Motor unit action potentials recorded with concentric electrodes: Physiologic implications

Daniel Dumitru, John C. King, Sanjeev D. Nandedkar

Research output: Contribution to journalArticle

22 Scopus citations

Abstract

Computer simulations of concentric needle electrode recording characteristics assume a hemisphere spatial recording territory for the electrode's core with the cannula shielding electrical activity arising from those muscle fibers located behind the cannula with respect to the electrode's core. It is also believed that the motor unit action potential's (MUAP) duration is generated by the number of muscle fibers within the electrode's hemispherical recording territory. This presumption suggests that rotating the needle will necessarily alter the number of muscle fibers within the hemispherical recording territory and hence lead to an alteration in MUAP duration. Comparisons were performed for different needle orientations with documentation of no statistically significant alteration in MUAP duration. Additionally, referential recording montages with the concentric needle electrode revealed that the electrode's core records MUAPs with durations comparable to those detected by the cannula. These findings strongly suggest that the recording territory of the concentric needle electrode, with respect to MUAP duration, is not a hemisphere but a sphere encompassing most if not all of the MUAP's muscle fibers in a manner similar to that of a monopolar needle. These findings have significant implications regarding presently used MUAP simulation techniques and require a reconceptualization of how the concentric needle electrode records electrical activity within a volume conductor.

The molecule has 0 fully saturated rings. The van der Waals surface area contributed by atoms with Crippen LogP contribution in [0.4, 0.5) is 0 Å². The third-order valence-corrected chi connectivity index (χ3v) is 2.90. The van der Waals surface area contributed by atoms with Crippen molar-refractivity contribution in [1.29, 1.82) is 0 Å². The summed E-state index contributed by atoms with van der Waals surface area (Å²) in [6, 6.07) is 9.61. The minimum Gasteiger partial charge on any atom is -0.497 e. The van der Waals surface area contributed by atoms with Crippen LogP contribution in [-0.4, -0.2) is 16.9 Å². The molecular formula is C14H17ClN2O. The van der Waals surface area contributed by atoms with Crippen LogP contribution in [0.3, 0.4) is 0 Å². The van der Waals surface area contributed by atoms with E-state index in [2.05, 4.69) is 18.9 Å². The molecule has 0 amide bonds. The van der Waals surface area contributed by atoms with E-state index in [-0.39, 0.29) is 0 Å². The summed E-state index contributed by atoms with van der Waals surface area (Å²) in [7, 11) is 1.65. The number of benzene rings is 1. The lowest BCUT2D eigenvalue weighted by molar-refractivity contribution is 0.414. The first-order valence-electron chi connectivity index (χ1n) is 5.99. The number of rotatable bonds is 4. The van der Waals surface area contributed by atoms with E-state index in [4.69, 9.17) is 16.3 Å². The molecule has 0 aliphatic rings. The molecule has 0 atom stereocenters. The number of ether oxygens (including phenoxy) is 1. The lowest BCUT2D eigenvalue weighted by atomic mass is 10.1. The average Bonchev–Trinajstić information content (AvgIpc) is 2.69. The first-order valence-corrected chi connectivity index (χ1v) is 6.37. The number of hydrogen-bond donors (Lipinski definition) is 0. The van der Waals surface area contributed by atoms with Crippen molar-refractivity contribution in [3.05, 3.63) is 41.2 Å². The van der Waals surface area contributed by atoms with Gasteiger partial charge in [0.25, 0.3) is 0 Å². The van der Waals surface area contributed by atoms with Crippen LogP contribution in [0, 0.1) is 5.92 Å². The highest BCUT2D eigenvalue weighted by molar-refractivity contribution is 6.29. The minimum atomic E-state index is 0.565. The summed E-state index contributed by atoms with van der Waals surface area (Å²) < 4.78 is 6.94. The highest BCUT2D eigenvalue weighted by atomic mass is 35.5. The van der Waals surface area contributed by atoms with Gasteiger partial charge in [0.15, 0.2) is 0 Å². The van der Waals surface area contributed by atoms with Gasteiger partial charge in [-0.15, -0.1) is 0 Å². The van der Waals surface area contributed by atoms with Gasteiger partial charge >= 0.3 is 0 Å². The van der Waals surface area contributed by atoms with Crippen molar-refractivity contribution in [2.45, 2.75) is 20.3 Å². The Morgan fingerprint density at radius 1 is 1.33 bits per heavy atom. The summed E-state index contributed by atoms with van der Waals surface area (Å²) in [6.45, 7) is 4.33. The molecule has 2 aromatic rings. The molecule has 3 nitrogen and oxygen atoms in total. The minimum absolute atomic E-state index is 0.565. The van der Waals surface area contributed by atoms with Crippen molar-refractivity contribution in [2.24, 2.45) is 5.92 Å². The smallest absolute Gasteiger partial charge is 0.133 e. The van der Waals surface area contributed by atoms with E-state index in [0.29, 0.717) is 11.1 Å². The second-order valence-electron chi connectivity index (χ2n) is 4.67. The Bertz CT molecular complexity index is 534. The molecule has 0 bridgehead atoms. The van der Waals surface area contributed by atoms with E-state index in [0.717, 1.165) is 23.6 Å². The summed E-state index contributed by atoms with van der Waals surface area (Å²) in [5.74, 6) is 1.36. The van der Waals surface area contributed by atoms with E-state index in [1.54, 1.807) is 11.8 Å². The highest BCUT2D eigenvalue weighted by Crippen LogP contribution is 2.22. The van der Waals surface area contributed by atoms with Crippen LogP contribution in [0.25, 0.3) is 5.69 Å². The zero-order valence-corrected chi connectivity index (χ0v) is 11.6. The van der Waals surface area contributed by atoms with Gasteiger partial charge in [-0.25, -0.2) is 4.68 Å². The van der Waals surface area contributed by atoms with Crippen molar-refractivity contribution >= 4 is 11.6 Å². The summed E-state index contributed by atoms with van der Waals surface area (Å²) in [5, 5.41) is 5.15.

Original languageEnglish (US)
Pages (from-to)333-339
Number of pages7
JournalElectroencephalography and Clinical Neurophysiology - Electromyography and Motor Control
Volume105
Issue number5
DOIs
StatePublished - Oct 1 1997

Keywords

  • Concentric needle electrode
  • Instrumentation
  • Motor unit
  • Motor unit action potential
  • Volume conduction

ASJC Scopus subject areas

  • Neuroscience(all)
  • Clinical Neurology

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